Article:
Facebook's (NASDAQ: FB) recent introduction of Libra sparked waves of regulatory opposition both at home and abroad. Facebook plans to integrate the open-source cryptocurrency into Calibra, a mobile wallet that will add digital payments to Messenger and WhatsApp.
Facebook claims that Libra will solve payment issues for 1.7 billion unbanked people worldwide. Regulators, however, claim that the platform could be used for money laundering and other illicit transactions. Facebook's recent privacy debacles, which resulted in a $5 billion settlement with the Federal Trade Commission, also raise concerns about Calibra's security.
Image source: Getty Images.
Would it be easier for Facebook to simply scrap the Libra project and buy a well-established digital payments company instead? CNBC's Jim Cramer, who stated that Facebook's cryptocurrency ambitions were "doing more harm than good," recently suggested that it buy Square (NYSE: SQ) for $70 billion, "blow out Square's payments network worldwide," and turn Square Cash into Facebook Cash. That's a bold suggestion, but does it make sense?
Why Facebook might want to buy Square
Square disrupted the POS (point of sale) industry with mobile payment apps for smartphones and tablets. Square's hardware was cheaper and easier to set up than traditional POS devices, and its cloud-based apps helped businesses accumulate and analyze customer data.
Square expanded its digital ecosystem with additional services, including its Caviar and Zesty food services, Square Capital lending unit, Instant Deposit platform for sellers, e-commerce services platform Weebly, and industry-specific bundles of apps like Square for Restaurants and Square for Retail.
For consumers, Square launched the Cash App, a peer-to-peer payments app that competes against PayPal's (NASDAQ: PYPL) Venmo. It also offers a physical debit card, Cash Card, which is tethered to the app. Square Cash processed $30.8 billion in payments last year according to Cornerstone Advisors, compared to $64.2 billion on Venmo. However, Square Cash surpassed Venmo in total downloads last summer according to Nomura Instinet, and Square claims that the app more than doubled its user base to 15 million in 2018.
Square's entire ecosystem processed $84.7 billion in payments in 2018, marking 30% growth from 2017. Therefore buying Square would give Facebook the payments infrastructure to advance its fintech and e-commerce efforts -- which include peer-to-peer payments on Messenger and WhatsApp, shoppable posts and in-app checkouts on Instagram, and shopping videos on Facebook Live.
Facebook could also bundle Square's merchant services into its business pages and ad services, making its platform a cohesive one-stop shop for businesses. Facebook would also gain a foothold in the cryptocurrency market with the Cash App's bitcoin feature, which lets users directly buy and sell bitcoin. If bitcoin's price stabilizes, the integration of those payments into WhatsApp or Messenger could help Facebook reach the same unbanked users it's targeting with Libra.
Square Register. Image source: Square.
Why Facebook probably wouldn't buy Square
The synergies between the two companies are easy to spot, but a takeover could be tough for two reasons: profitability and valuation.
Square isn't consistently profitable on a GAAP basis. It was only profitable in one quarter in 2018, and that was attributed to a one-time gain from Eventbrite's IPO. It posted a net loss of $38 million in the first quarter of 2019, compared to a loss of $24 million a year earlier, and it expects to stay unprofitable this year.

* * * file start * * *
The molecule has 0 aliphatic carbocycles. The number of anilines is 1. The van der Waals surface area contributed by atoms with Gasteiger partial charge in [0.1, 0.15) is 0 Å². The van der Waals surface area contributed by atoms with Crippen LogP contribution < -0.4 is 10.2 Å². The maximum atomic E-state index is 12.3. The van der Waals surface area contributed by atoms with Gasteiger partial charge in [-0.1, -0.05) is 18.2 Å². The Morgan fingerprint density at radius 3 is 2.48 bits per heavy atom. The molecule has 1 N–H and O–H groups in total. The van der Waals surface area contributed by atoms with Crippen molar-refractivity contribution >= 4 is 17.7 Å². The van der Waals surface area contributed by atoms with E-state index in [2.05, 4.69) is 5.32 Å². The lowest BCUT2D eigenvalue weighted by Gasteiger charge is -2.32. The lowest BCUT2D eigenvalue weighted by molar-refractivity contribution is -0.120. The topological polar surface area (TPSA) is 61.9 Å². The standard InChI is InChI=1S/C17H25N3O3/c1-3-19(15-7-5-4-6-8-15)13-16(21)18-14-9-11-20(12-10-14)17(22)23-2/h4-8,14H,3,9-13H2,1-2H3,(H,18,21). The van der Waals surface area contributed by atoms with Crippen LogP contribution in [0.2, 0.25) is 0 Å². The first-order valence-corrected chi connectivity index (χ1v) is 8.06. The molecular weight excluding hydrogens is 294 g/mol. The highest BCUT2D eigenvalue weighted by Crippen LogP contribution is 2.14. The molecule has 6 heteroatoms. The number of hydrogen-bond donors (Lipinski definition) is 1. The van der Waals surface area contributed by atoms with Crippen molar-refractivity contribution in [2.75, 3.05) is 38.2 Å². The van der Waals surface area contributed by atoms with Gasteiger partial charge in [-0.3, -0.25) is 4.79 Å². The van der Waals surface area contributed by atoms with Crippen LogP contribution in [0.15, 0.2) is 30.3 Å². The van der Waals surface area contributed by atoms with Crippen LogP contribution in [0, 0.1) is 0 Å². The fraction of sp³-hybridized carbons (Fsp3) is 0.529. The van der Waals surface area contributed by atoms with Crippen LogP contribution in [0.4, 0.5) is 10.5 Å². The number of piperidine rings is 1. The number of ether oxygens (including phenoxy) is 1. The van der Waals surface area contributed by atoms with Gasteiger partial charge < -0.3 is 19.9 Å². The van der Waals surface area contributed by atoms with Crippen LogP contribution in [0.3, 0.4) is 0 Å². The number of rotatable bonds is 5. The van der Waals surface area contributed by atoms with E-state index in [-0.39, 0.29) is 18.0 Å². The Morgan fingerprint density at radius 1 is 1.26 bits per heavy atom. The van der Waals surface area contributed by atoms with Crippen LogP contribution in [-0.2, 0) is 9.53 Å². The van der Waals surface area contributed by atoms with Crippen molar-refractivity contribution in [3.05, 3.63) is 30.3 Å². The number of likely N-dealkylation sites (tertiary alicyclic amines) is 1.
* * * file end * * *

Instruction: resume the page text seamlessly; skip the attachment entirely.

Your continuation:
A $38 million loss is tiny relative to Facebook's $22.1 billion in net income last year, but Facebook already faces significant earnings pressure from regulatory fines, legal expenses, investments in privacy and security, and its expansion into lower-margin markets. Wall Street expects Facebook's earnings to decline 6% this year, and buying an unprofitable company like Square won't boost its earnings.
Square currently has a market cap of $34 billion, roughly 15 times its adjusted revenue forecast (which excludes transaction and bitcoin costs, as well as deferred revenue adjustments) this year. That valuation isn't cheap, but it's reasonable relative to its forecast for 43% growth.
However, a high-growth company like Square would likely only sell itself at a premium. Cramer's suggestion of $70 billion, more than double its current market cap, would value Square at over 30 times this year's adjusted revenue. For context, Paypal trades at less than 8 times this year's sales -- but it's expected to generate just 16% sales growth this year.
Facebook ended last quarter with $45.2 billion in cash, cash equivalents, and marketable securities, so it would need to fund a large portion of the deal with stock or debt. Buying Square would only boost Facebook's annual revenue by a low single-digit, and weigh down its earnings -- so it might not be worth the trouble.
The key takeaway
An acquisition of Square by Facebook is an intriguing idea, but it doesn't make enough sense to be taken seriously. It would be a great fit, but Square's lack of profitability, its high valuation, and Facebook's bottom line blues all indicate that deal won't happen anytime soon.
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Randi Zuckerberg, a former director of market development and spokeswoman for Facebook and sister to its CEO, Mark Zuckerberg, is a member of The Motley Fool's board of directors. Leo Sun owns shares of Facebook and Square. The Motley Fool owns shares of and recommends Facebook, PayPal Holdings, and Square. The Motley Fool has the following options: short October 2019 $97 calls on PayPal Holdings and short September 2019 $70 puts on Square. The Motley Fool has a disclosure policy.